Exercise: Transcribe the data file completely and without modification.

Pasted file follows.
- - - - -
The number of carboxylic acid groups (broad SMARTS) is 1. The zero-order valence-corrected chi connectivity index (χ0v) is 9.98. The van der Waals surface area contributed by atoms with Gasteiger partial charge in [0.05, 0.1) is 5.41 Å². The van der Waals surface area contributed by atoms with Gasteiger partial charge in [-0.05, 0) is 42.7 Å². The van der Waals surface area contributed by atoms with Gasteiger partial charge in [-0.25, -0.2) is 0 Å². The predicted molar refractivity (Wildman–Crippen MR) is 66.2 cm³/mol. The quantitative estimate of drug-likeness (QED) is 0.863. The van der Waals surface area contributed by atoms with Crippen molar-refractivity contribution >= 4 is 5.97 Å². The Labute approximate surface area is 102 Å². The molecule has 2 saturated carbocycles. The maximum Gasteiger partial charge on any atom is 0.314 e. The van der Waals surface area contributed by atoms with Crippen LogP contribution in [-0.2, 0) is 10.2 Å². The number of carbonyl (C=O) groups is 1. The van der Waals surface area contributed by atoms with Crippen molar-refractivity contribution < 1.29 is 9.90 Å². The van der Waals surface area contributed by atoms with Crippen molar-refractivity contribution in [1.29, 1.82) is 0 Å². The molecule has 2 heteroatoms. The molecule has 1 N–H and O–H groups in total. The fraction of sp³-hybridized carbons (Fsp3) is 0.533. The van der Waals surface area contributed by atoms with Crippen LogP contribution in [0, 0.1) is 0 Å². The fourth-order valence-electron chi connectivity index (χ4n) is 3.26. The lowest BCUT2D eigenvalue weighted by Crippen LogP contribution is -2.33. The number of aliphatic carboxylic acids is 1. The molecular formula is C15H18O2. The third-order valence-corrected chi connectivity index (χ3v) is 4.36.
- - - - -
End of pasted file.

The number of carboxylic acid groups (broad SMARTS) is 1. The zero-order valence-corrected chi connectivity index (χ0v) is 9.98. The van der Waals surface area contributed by atoms with Gasteiger partial charge in [0.05, 0.1) is 5.41 Å². The van der Waals surface area contributed by atoms with Gasteiger partial charge in [-0.05, 0) is 42.7 Å². The van der Waals surface area contributed by atoms with Gasteiger partial charge in [-0.25, -0.2) is 0 Å². The predicted molar refractivity (Wildman–Crippen MR) is 66.2 cm³/mol. The quantitative estimate of drug-likeness (QED) is 0.863. The van der Waals surface area contributed by atoms with Crippen molar-refractivity contribution >= 4 is 5.97 Å². The Labute approximate surface area is 102 Å². The molecule has 2 saturated carbocycles. The maximum Gasteiger partial charge on any atom is 0.314 e. The van der Waals surface area contributed by atoms with Crippen LogP contribution in [-0.2, 0) is 10.2 Å². The number of carbonyl (C=O) groups is 1. The van der Waals surface area contributed by atoms with Crippen molar-refractivity contribution < 1.29 is 9.90 Å². The van der Waals surface area contributed by atoms with Crippen molar-refractivity contribution in [1.29, 1.82) is 0 Å². The molecule has 2 heteroatoms. The molecule has 1 N–H and O–H groups in total. The fraction of sp³-hybridized carbons (Fsp3) is 0.533. The van der Waals surface area contributed by atoms with Crippen LogP contribution in [0, 0.1) is 0 Å². The fourth-order valence-electron chi connectivity index (χ4n) is 3.26. The lowest BCUT2D eigenvalue weighted by Crippen LogP contribution is -2.33. The number of aliphatic carboxylic acids is 1. The molecular formula is C15H18O2. The third-order valence-corrected chi connectivity index (χ3v) is 4.36.